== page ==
In the face of a “revelation” that was completely new to pagans, Jews, and Christians alike the Qu’ran reserves many threats for those who fail to accept it. I believe these threats are the means by which Muhammad preserved the community of those who made the leap and embraced his new message. Perhaps their hearts would waver, perhaps they would doubt if what the prophet was saying was really from God, perhaps the pressure from their relatives to return to the old ways would weigh on them. But to counter all these countervailing currents, God himself speaking through Muhammad warns the new community not to spurn his words. Indeed, the greatest punishments await those who deny the veracity of the Qu’ran. “On that day those who disbelieved and disobeyed the Apostle will wish that they were leveled with the dust; they shall hide nothing from God” (Qu’ran 4.40). I believe this same pressure weighs on the modern Muslim who might be tempted to forsake her faith for any other path. The modern apostate who denies the Qu’ran is in the same position as were the pagan Arabs or the Jews of Medina who scoffed at it over a thousand years ago: they will burn in hell. There is no middle way, one must either commit to believing the message wholeheartedly or perish.
It can be fairly stated that many of the passages of hell are contrasted with the vision of paradise as flowing streams in gardens, an eternal bliss for the believer. Indeed this vision of paradise is often cited in our time as a motivation for jihadi martyrs. Perhaps the Qu’ranic vision could be compared to the carrot and stick approach, offering blessings for the obedient and eternal torture for the unbelievers. And the Sufis of course have reacted to the fearful view of God by positing a relationship of ecstatic love as an alternative. But it should be noted that the Sufi movement is a reaction, and what it is reacting against is the notion of a malevolent God who casts the majority into hell based on arbitrary predestination. Despite the promises of grace and the reward for good deeds how can one be certain of obtaining paradise? No one can begin to remember all their deeds, so what if the bad outweigh the good? And indeed some teach that neglecting prayer or other sins may doom the Muslim. The militant Sheikh Abu Hamza Al-Masri speaking in London said:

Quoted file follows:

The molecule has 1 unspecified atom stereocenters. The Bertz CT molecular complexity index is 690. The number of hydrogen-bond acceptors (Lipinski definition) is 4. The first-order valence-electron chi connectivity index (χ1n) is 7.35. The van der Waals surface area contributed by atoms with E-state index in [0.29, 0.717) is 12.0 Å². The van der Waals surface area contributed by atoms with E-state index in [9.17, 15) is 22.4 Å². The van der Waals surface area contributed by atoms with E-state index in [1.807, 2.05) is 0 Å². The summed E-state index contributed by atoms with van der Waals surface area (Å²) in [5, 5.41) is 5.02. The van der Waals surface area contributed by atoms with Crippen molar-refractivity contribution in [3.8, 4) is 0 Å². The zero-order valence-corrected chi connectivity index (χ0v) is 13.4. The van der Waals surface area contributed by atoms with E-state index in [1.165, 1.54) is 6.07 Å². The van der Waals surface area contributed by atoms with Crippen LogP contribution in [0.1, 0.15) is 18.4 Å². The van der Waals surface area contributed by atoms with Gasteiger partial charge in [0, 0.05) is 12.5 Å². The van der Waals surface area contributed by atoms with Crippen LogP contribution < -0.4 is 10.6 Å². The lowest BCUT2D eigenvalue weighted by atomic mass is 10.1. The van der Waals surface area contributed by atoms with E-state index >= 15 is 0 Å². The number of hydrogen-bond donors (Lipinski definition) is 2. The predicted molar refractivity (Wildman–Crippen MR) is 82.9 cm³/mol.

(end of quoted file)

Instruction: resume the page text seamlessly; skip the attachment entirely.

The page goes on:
Why are there so many martyrs among us? Because we are a nation graced with Allah’s mercy. Because with every Shahid Allah saves seventy of his family members who were destined to go to the fires of hell. This is a nation graced with Allah’s mercy. Many are the members of our families who are destined to go to hell for neglecting their prayers, for abandoning religion or for committing forbidden acts and they need the intercession of those Shahids and the intercession of those who know the Koran by heart. (MEMRI.org)
The Qu’ran is a spoken warning, with the threat of punishment either implied or stated. “This is a warning to mankind. Let them take heed and know that He is but one God. Let the wise bear this in mind” (Qu’ran 14.52). An ominous date with destiny will come to all who deny God and his apostle. Anyone who takes the message of the book seriously must live in anxiety over whether or not God will accept their life and their works or will find them lacking. This sense of dread based on the warnings of the book is what guards the faithful from straying too far from the path.